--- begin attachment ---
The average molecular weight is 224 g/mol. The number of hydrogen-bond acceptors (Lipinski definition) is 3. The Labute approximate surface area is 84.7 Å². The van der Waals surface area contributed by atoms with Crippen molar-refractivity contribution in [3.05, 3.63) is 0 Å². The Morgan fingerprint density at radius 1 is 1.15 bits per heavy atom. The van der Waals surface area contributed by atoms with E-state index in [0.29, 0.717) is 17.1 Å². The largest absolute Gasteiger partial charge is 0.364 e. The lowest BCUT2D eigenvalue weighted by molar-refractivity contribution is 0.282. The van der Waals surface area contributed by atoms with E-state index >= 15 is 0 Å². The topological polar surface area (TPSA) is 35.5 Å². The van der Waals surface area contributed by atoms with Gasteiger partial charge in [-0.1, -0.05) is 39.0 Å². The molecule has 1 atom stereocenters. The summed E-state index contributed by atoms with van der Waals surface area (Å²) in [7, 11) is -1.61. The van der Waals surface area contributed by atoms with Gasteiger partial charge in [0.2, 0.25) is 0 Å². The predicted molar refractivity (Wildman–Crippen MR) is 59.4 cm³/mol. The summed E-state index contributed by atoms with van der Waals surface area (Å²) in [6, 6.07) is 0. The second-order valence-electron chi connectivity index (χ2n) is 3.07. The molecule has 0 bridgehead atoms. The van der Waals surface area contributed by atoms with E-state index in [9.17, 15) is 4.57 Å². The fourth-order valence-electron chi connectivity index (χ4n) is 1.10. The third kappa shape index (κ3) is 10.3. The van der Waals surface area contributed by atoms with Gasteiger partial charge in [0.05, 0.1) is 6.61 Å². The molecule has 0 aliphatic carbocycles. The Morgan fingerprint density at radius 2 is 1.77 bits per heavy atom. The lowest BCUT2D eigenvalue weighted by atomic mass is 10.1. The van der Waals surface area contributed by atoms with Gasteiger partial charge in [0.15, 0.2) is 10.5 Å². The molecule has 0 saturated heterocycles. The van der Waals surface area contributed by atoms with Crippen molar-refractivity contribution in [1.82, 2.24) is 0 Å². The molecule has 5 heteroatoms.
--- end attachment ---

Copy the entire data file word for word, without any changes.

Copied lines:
The average molecular weight is 224 g/mol. The number of hydrogen-bond acceptors (Lipinski definition) is 3. The Labute approximate surface area is 84.7 Å². The van der Waals surface area contributed by atoms with Crippen molar-refractivity contribution in [3.05, 3.63) is 0 Å². The Morgan fingerprint density at radius 1 is 1.15 bits per heavy atom. The van der Waals surface area contributed by atoms with E-state index in [0.29, 0.717) is 17.1 Å². The largest absolute Gasteiger partial charge is 0.364 e. The lowest BCUT2D eigenvalue weighted by molar-refractivity contribution is 0.282. The van der Waals surface area contributed by atoms with E-state index >= 15 is 0 Å². The topological polar surface area (TPSA) is 35.5 Å². The van der Waals surface area contributed by atoms with Gasteiger partial charge in [-0.1, -0.05) is 39.0 Å². The molecule has 1 atom stereocenters. The summed E-state index contributed by atoms with van der Waals surface area (Å²) in [7, 11) is -1.61. The van der Waals surface area contributed by atoms with Gasteiger partial charge in [0.2, 0.25) is 0 Å². The predicted molar refractivity (Wildman–Crippen MR) is 59.4 cm³/mol. The summed E-state index contributed by atoms with van der Waals surface area (Å²) in [6, 6.07) is 0. The second-order valence-electron chi connectivity index (χ2n) is 3.07. The molecule has 0 bridgehead atoms. The van der Waals surface area contributed by atoms with E-state index in [9.17, 15) is 4.57 Å². The fourth-order valence-electron chi connectivity index (χ4n) is 1.10. The third kappa shape index (κ3) is 10.3. The van der Waals surface area contributed by atoms with Gasteiger partial charge in [0.05, 0.1) is 6.61 Å². The molecule has 0 aliphatic carbocycles. The Morgan fingerprint density at radius 2 is 1.77 bits per heavy atom. The lowest BCUT2D eigenvalue weighted by atomic mass is 10.1. The van der Waals surface area contributed by atoms with Gasteiger partial charge in [0.15, 0.2) is 10.5 Å². The molecule has 0 saturated heterocycles. The van der Waals surface area contributed by atoms with Crippen molar-refractivity contribution in [1.82, 2.24) is 0 Å². The molecule has 5 heteroatoms.